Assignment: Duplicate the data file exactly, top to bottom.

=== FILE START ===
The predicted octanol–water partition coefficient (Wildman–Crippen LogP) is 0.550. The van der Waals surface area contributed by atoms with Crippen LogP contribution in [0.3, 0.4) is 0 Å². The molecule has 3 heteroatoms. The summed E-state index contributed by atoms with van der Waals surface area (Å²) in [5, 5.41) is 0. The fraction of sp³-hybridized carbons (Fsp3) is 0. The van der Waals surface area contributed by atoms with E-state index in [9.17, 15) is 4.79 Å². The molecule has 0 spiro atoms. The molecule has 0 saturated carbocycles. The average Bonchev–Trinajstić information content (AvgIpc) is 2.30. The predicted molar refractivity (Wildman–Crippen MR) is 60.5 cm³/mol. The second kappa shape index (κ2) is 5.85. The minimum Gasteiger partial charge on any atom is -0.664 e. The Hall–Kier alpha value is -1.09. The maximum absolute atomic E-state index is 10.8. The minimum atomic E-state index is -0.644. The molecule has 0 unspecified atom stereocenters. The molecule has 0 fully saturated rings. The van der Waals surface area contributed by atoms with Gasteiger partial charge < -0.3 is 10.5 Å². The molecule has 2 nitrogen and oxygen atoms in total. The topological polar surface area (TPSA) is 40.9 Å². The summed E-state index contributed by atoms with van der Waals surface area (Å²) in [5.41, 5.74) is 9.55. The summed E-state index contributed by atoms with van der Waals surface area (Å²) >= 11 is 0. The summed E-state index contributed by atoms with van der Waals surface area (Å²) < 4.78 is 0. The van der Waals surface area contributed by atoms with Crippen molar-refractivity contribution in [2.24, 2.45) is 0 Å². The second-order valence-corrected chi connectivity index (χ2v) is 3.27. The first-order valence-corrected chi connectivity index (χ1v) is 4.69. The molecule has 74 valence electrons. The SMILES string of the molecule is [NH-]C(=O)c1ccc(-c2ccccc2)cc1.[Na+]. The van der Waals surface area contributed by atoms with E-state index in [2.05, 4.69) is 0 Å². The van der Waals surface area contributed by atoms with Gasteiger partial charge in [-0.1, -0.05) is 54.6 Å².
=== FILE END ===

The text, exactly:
The predicted octanol–water partition coefficient (Wildman–Crippen LogP) is 0.550. The van der Waals surface area contributed by atoms with Crippen LogP contribution in [0.3, 0.4) is 0 Å². The molecule has 3 heteroatoms. The summed E-state index contributed by atoms with van der Waals surface area (Å²) in [5, 5.41) is 0. The fraction of sp³-hybridized carbons (Fsp3) is 0. The van der Waals surface area contributed by atoms with E-state index in [9.17, 15) is 4.79 Å². The molecule has 0 spiro atoms. The molecule has 0 saturated carbocycles. The average Bonchev–Trinajstić information content (AvgIpc) is 2.30. The predicted molar refractivity (Wildman–Crippen MR) is 60.5 cm³/mol. The second kappa shape index (κ2) is 5.85. The minimum Gasteiger partial charge on any atom is -0.664 e. The Hall–Kier alpha value is -1.09. The maximum absolute atomic E-state index is 10.8. The minimum atomic E-state index is -0.644. The molecule has 0 unspecified atom stereocenters. The molecule has 0 fully saturated rings. The van der Waals surface area contributed by atoms with Gasteiger partial charge < -0.3 is 10.5 Å². The molecule has 2 nitrogen and oxygen atoms in total. The topological polar surface area (TPSA) is 40.9 Å². The summed E-state index contributed by atoms with van der Waals surface area (Å²) in [5.41, 5.74) is 9.55. The summed E-state index contributed by atoms with van der Waals surface area (Å²) >= 11 is 0. The summed E-state index contributed by atoms with van der Waals surface area (Å²) < 4.78 is 0. The van der Waals surface area contributed by atoms with Crippen molar-refractivity contribution in [2.24, 2.45) is 0 Å². The second-order valence-corrected chi connectivity index (χ2v) is 3.27. The first-order valence-corrected chi connectivity index (χ1v) is 4.69. The molecule has 74 valence electrons. The SMILES string of the molecule is [NH-]C(=O)c1ccc(-c2ccccc2)cc1.[Na+]. The van der Waals surface area contributed by atoms with E-state index in [2.05, 4.69) is 0 Å². The van der Waals surface area contributed by atoms with Gasteiger partial charge in [-0.1, -0.05) is 54.6 Å².